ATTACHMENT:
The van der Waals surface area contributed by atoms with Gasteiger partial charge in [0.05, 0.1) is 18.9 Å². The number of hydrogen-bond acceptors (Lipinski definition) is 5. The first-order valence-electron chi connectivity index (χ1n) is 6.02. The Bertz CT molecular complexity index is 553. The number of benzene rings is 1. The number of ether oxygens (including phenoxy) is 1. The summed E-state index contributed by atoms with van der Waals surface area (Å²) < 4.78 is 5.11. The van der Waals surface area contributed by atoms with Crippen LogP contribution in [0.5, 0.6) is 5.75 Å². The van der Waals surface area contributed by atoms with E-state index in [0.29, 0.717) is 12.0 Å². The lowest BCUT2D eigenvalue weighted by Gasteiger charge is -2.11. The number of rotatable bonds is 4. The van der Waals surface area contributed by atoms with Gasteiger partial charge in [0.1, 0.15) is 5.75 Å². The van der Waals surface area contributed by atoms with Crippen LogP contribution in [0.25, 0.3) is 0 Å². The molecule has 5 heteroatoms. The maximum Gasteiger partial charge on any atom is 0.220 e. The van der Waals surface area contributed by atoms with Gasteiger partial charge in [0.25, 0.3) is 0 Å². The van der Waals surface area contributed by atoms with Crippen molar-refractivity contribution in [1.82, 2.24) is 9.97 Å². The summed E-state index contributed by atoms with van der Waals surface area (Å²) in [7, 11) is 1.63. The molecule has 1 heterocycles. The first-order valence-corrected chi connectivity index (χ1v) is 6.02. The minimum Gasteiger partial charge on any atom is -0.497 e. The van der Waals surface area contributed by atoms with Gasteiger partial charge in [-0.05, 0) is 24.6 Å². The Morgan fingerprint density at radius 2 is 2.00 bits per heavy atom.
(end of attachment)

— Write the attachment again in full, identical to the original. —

The van der Waals surface area contributed by atoms with Gasteiger partial charge in [0.05, 0.1) is 18.9 Å². The number of hydrogen-bond acceptors (Lipinski definition) is 5. The first-order valence-electron chi connectivity index (χ1n) is 6.02. The Bertz CT molecular complexity index is 553. The number of benzene rings is 1. The number of ether oxygens (including phenoxy) is 1. The summed E-state index contributed by atoms with van der Waals surface area (Å²) < 4.78 is 5.11. The van der Waals surface area contributed by atoms with Crippen LogP contribution in [0.5, 0.6) is 5.75 Å². The van der Waals surface area contributed by atoms with E-state index in [0.29, 0.717) is 12.0 Å². The lowest BCUT2D eigenvalue weighted by Gasteiger charge is -2.11. The number of rotatable bonds is 4. The van der Waals surface area contributed by atoms with Gasteiger partial charge in [0.1, 0.15) is 5.75 Å². The van der Waals surface area contributed by atoms with Crippen LogP contribution in [0.25, 0.3) is 0 Å². The molecule has 5 heteroatoms. The maximum Gasteiger partial charge on any atom is 0.220 e. The van der Waals surface area contributed by atoms with Gasteiger partial charge in [0.25, 0.3) is 0 Å². The van der Waals surface area contributed by atoms with Crippen molar-refractivity contribution in [1.82, 2.24) is 9.97 Å². The summed E-state index contributed by atoms with van der Waals surface area (Å²) in [7, 11) is 1.63. The molecule has 1 heterocycles. The first-order valence-corrected chi connectivity index (χ1v) is 6.02. The minimum Gasteiger partial charge on any atom is -0.497 e. The van der Waals surface area contributed by atoms with Gasteiger partial charge in [-0.05, 0) is 24.6 Å². The Morgan fingerprint density at radius 2 is 2.00 bits per heavy atom.